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Proteins ; 89(2): 163-173, 2021 02.
Article in English | MEDLINE | ID: covidwho-745464


Human interleukin-6 (hIL-6) is a multifunctional cytokine that regulates immune and inflammatory responses in addition to metabolic and regenerative processes and cancer. hIL-6 binding to the IL-6 receptor (IL-6Rα) induces homodimerization and recruitment of the glycoprotein (gp130) to form a hexameric signaling complex. Anti-IL-6 and IL-6R antibodies are clinically approved inhibitors of IL-6 signaling pathway for treating rheumatoid arthritis and Castleman's disease, respectively. There is a potential to develop novel small molecule IL-6 antagonists derived from understanding the structural basis for IL-6/IL-6Rα interactions. Here, we combine homology modeling with extensive molecular dynamics (MD) simulations to examine the association of hIL-6 with IL-6Rα. A comparison with MD of apo hIL-6 reveals that the binding of hIL-6 to IL-6Rα induces structural and dynamic rearrangements in the AB loop region of hIL-6, disrupting intraprotein contacts and increasing the flexibility of residues 48 to 58 of the AB loop. In contrast, due to the involvement of residues 59 to 78 in forming contacts with the receptor, these residues of the AB loop are observed to rigidify in the presence of the receptor. The binary complex is primarily stabilized by two pairs of salt bridges, Arg181 (hIL-6)- Glu182 (IL-6Rα) and Arg184 (hIL-6)- Glu183 (IL-6Rα) as well as hydrophobic and aromatic stacking interactions mediated essentially by Phe residues in both proteins. An interplay of electrostatic, hydrophobic, hydrogen bonding, and aromatic stacking interactions facilitates the formation of the hIL-6/IL-6Rα complex.

Apoproteins/chemistry , Interleukin-6/chemistry , Molecular Dynamics Simulation , Receptors, Interleukin-6/chemistry , Apoproteins/metabolism , Binding Sites , Crystallography, X-Ray , Humans , Hydrogen Bonding , Hydrophobic and Hydrophilic Interactions , Interleukin-6/metabolism , Protein Binding , Protein Conformation, alpha-Helical , Protein Conformation, beta-Strand , Protein Interaction Domains and Motifs , Receptors, Interleukin-6/metabolism , Static Electricity , Structural Homology, Protein , Thermodynamics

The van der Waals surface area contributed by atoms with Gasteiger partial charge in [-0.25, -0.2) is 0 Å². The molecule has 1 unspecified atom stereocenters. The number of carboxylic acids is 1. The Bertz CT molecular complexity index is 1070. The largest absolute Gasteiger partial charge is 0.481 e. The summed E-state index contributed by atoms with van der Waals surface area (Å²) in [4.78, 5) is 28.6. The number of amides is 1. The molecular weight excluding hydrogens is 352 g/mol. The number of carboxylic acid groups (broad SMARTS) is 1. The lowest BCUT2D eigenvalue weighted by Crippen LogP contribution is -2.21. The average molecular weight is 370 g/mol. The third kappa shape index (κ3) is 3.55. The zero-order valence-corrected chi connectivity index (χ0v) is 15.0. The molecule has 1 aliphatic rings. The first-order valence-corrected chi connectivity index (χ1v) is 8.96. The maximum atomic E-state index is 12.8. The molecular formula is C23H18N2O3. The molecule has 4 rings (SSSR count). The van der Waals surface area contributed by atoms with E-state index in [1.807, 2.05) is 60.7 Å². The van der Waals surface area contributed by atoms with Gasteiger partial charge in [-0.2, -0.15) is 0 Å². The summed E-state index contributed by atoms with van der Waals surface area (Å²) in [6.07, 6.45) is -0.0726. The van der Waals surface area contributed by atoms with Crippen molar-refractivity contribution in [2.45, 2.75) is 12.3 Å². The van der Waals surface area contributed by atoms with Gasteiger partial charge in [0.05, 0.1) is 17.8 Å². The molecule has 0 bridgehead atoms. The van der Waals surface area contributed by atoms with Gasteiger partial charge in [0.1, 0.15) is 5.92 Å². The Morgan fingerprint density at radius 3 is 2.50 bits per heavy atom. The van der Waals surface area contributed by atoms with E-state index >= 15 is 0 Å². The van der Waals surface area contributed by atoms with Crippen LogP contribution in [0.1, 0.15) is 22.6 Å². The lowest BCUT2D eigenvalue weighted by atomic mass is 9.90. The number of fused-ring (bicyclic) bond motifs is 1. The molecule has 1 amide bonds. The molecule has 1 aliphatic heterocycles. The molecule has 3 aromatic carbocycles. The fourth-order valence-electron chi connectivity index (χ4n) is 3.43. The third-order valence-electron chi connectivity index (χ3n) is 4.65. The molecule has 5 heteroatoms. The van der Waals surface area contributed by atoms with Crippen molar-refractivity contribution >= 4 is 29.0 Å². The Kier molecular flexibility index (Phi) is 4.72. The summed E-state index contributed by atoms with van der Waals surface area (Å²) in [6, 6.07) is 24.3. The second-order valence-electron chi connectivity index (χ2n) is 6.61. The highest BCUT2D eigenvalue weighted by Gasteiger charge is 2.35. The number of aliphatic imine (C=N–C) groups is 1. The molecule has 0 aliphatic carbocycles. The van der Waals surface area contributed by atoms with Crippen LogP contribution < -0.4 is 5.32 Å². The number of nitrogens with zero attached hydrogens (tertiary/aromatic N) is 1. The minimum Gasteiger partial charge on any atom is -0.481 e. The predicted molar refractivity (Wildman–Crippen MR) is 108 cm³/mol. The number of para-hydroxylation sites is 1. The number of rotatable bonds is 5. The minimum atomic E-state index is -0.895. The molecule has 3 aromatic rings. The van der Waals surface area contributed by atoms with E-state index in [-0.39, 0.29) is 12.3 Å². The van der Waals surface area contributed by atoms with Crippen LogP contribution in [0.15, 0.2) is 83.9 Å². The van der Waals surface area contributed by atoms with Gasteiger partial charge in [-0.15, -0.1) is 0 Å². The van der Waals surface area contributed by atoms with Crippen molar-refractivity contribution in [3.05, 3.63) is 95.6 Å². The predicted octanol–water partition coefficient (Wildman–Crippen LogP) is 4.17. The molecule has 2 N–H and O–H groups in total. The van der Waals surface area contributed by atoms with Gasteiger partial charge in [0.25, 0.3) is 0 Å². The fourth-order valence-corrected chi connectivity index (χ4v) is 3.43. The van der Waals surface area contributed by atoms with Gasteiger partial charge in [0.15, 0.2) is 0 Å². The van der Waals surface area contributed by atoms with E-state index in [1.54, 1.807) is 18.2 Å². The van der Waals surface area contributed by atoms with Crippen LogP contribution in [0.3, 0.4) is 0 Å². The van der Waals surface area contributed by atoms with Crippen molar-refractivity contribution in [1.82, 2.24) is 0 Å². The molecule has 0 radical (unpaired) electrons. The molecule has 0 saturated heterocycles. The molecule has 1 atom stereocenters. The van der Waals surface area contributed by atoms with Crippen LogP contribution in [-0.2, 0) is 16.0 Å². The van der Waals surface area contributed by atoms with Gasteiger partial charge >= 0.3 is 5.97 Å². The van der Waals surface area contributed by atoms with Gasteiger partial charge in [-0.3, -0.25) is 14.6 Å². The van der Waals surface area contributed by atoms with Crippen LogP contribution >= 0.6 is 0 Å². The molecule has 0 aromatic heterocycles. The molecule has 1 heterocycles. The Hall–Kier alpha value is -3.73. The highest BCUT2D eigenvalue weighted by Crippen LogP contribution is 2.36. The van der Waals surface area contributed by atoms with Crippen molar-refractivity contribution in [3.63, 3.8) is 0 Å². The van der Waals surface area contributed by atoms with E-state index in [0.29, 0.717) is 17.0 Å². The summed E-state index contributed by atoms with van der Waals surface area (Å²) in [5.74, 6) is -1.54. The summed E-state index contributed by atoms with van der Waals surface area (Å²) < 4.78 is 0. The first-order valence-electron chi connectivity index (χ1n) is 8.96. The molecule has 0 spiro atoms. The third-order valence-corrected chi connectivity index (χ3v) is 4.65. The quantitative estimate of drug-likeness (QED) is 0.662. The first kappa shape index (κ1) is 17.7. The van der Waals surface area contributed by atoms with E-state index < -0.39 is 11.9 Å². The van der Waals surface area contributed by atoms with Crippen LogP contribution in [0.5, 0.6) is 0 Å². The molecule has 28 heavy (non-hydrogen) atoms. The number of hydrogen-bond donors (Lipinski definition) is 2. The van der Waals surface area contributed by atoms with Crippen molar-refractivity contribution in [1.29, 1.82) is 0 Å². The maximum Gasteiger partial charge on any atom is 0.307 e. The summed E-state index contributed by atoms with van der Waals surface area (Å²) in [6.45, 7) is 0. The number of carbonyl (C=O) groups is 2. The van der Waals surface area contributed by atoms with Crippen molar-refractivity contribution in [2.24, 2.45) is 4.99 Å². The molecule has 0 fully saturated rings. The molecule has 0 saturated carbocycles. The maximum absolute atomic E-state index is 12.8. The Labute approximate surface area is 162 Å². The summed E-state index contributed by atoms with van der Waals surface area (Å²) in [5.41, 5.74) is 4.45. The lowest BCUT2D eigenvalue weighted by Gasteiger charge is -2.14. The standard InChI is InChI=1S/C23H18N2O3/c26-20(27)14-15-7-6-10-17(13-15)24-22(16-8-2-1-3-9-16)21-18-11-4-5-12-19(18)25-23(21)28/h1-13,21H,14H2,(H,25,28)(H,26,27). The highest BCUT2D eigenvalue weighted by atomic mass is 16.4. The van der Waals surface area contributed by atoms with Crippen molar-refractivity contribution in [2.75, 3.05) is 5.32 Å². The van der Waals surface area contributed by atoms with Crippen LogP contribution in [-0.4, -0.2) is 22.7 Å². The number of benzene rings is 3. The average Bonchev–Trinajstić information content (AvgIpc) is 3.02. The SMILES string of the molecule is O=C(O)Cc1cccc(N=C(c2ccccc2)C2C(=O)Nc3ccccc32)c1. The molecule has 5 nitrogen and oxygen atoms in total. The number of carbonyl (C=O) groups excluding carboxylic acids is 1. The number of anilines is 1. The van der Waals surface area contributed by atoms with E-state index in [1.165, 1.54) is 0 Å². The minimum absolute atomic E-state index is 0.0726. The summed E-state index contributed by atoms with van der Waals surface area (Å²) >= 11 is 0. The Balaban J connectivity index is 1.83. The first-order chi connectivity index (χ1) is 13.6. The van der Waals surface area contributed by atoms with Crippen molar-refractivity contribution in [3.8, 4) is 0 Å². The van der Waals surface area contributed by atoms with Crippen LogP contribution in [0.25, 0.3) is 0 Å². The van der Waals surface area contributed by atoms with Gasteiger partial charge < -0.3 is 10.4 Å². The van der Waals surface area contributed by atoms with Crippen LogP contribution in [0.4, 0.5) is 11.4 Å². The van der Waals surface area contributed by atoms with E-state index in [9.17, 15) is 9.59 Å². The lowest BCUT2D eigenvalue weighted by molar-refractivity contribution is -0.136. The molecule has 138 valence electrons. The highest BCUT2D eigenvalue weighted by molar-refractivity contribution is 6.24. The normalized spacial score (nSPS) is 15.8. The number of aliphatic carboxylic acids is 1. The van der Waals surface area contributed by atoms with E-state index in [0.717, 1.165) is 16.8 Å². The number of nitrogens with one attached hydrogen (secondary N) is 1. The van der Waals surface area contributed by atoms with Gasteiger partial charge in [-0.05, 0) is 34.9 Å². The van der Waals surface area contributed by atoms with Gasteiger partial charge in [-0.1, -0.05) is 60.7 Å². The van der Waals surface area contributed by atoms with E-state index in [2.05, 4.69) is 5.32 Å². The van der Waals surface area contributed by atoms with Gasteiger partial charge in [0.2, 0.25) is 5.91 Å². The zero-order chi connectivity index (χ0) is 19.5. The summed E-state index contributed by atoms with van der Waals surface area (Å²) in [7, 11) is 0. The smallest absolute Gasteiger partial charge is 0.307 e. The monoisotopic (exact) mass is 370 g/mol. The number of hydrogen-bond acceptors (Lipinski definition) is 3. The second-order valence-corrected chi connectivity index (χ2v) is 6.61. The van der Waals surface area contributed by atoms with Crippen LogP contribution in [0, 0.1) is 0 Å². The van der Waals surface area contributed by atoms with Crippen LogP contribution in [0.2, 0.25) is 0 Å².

J Mol Graph Model ; 103: 107803, 2021 03.
Article in English | MEDLINE | ID: covidwho-957225


In this study, the binding strength of 32 diastereomers of nelfinavir, a proposed drug for the treatment of COVID-19, was considered against main protease. Molecular docking was used to determine the most potent diastereomers. The top three diastereomers along with apo form of protein were then considered via molecular dynamics simulation and MM-GBSA method. During the simulation, the structural consideration of four proteins considered was carried out using RMSD, RMSF, Rg and hydrogen bond analysis tools. Our data demonstrated that the effect of nelfinavir RSRSR stereoisomer on protein stability and compactness is higher than the other. We also found from the hydrogen bond analysis that this important diastereomer form three hydrogen bonds with the residues of Glu166, Gly143 and Hie41. MM/GBSA analysis showed that the binding strength of RSRSR is more than other stereoisomers and that the main contributions to binding energy are vdW and electronic terms. The nelfinavir RSRSR stereoisomer introduced in this study may be effective in the treatment of COVID-19.